Learning and BehaviourContrast operant conditioning with classical conditioning Highlight similarities and differences providing realworld examples to illustrate key points

Operant conditioning holds that individuals learn through consequences while modelling is a theory that holds that people learn through observation. The objective of this paper is to contrast operant conditioning and classical conditioning.
Classical conditioning is one of the major types of learning formulated by Ivan Pavlov (1849-1936) during an experiment aimed at understanding the pattern of digestion in dogs (Coon and Mitterer 2008, p.227). Classical conditioning holds that learning takes places when two or more interrelated stimuli are repeated. In this regard, learning is only said to occur if the stimulus triggers a response which it had not produced before. Coon and Mitterer (2008, p.226) reveal that classical conditioning pertains to a conditioned stimulus and response as well as an unconditioned stimulus and responses. The conditioned stimulus (CS), according to classical conditioning (CC), is a stimulus that becomes neutral at the beginning of the conditioning processes and does not produce unconditioned response. Nevertheless, the same conditioned stimulus is capable of producing a similar response similar to the unconditioned stimulus (US) through repeated collaboration with conditioned stimulus. The resultant response brought about by conditioned stimulus is the learned process. However, what is noted is that the conditioned response only occurs when both conditioned and unconditioned stimuli are linked (Coon and Mitterer 2008, p.226).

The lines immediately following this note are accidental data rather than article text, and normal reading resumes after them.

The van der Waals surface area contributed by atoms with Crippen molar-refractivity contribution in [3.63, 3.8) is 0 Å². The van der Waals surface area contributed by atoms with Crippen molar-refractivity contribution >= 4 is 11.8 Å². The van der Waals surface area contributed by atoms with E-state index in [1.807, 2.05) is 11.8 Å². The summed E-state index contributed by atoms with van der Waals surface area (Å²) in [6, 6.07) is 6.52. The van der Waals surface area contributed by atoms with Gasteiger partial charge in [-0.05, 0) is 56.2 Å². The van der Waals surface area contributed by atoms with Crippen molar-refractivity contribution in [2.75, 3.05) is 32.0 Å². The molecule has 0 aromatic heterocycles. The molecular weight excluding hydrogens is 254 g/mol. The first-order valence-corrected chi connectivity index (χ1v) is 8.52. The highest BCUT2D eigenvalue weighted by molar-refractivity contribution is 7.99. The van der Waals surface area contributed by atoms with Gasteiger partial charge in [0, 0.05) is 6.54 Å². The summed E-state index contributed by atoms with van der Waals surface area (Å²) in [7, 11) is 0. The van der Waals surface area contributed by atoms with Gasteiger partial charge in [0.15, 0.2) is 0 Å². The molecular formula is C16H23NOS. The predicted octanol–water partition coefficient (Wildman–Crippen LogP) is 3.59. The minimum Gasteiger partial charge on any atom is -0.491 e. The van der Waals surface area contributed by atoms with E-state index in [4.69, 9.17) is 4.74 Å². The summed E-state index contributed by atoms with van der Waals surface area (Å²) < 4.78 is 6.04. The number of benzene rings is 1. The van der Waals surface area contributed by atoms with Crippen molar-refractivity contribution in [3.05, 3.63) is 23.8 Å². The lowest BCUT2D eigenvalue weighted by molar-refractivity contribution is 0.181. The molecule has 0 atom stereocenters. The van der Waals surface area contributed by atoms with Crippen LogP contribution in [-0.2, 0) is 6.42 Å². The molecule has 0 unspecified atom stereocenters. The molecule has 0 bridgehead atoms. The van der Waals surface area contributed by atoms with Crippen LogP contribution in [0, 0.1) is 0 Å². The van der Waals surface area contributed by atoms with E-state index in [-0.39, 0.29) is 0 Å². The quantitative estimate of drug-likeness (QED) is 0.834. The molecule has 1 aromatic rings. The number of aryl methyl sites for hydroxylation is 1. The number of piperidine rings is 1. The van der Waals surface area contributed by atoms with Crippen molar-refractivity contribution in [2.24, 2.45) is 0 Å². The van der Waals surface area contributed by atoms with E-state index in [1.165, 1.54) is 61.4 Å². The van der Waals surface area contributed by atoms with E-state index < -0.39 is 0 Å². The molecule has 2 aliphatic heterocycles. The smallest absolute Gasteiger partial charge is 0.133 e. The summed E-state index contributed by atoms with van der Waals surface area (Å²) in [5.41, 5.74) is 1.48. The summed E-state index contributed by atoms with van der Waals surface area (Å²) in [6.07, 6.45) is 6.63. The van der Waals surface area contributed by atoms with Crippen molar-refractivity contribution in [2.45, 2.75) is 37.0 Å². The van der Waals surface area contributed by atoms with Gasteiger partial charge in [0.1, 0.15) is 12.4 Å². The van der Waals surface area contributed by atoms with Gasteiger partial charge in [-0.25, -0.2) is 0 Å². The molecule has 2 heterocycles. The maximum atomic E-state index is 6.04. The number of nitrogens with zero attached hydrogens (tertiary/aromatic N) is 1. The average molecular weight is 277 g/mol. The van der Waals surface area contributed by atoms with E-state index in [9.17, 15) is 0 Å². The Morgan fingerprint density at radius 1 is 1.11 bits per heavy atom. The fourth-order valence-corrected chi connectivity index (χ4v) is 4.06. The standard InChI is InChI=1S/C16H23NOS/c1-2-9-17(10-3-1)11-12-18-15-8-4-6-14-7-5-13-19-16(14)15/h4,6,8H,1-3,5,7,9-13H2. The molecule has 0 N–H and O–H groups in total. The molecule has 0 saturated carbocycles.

The unconditioned stimulus, on the other hand, is a type of stimulus whose reaction results in a natural response. The resultant unconditioned response in this case is an involuntary response produced by unconditioned stimulus, according to Hellriegel and Slocum (2007, p.97).
Pavlov discovered such responses during an experiment he conducted on dogs by giving them meat after inserting tubes into their organs so as to be